Compartment syndrome is a painful condition that occurs from an increase in pressure within the muscles. Increase in pressure above normal levels can decrease blood supply to the muscles and nerves in that area which can result in permanent tissue damage.
Acute compartment syndrome is a medical emergency. It is usually caused by trauma such as a crush injury, a fracture or a constricting bandage or cast.
Chronic compartment syndrome is not a medical emergency. It is usually caused by repetitive physical activity such as running.
There are 9 compartments in the foot and each compartment has a fascia covering to keep the tissues in place. This fascia does not stretch easily and following an injury, swelling or bleeding can occur, resulting in increased pressure within the compartments. If the pressure is not released, permanent tissue damage can occur.
Symptoms – The 6 P’s of Compartment Syndrome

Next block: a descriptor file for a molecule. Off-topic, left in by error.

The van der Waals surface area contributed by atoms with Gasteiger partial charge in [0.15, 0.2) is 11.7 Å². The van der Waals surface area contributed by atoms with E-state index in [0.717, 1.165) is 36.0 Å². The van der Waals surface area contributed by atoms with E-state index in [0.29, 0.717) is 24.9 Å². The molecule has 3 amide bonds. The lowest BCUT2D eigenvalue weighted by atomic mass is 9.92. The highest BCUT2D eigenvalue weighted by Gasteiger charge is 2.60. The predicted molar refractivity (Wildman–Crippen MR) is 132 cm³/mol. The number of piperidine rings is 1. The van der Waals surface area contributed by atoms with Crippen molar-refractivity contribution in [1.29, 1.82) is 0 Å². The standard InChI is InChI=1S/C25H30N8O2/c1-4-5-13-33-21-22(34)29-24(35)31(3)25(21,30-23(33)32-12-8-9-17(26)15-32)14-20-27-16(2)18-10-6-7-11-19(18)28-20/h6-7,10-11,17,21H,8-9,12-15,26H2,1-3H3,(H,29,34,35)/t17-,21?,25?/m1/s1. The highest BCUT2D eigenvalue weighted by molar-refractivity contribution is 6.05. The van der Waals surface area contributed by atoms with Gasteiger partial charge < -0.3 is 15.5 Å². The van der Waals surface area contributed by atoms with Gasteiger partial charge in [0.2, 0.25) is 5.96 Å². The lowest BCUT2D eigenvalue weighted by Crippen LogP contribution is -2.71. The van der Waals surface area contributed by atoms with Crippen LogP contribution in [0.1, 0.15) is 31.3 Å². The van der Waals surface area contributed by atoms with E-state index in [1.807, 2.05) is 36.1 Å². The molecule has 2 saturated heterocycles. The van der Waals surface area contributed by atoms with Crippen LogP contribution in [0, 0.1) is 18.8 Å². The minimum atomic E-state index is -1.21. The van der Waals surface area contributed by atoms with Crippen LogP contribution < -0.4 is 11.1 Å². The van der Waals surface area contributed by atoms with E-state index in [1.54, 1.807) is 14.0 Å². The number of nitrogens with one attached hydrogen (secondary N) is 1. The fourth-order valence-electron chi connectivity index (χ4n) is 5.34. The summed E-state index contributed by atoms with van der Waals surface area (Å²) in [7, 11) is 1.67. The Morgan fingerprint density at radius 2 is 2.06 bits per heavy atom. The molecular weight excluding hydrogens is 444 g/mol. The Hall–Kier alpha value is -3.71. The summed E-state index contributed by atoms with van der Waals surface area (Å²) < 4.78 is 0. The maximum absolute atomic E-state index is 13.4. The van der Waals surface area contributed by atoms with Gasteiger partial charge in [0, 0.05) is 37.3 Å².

- Pain out of proportion and not relieved by narcotics
If you experience these symptoms, seek medical advice immediately
A wicker catheter is a device that is used to measure compartment pressures. Normal compartment pressure in the foot is between 0-8mmHg. A compartment pressure measuring >30mmHg or 10-30mmHg below diastolic pressure is concerning and emergent fasciotomy may be needed.
Depending on which foot compartments are affected incisions are made over the compartments to relive pressure. Fasciotomy incisions are left open 5 days to allow edema and swelling to dissipate. After the pressure has been adequately reduced the surgical sites are closed.
Acute compartment syndrome is a surgical emergency and if not treated immediately permanent damage and tissue death can occur. For more information on acute compartment syndrome come see one of our physicians at Foot & Ankle Doctors, Inc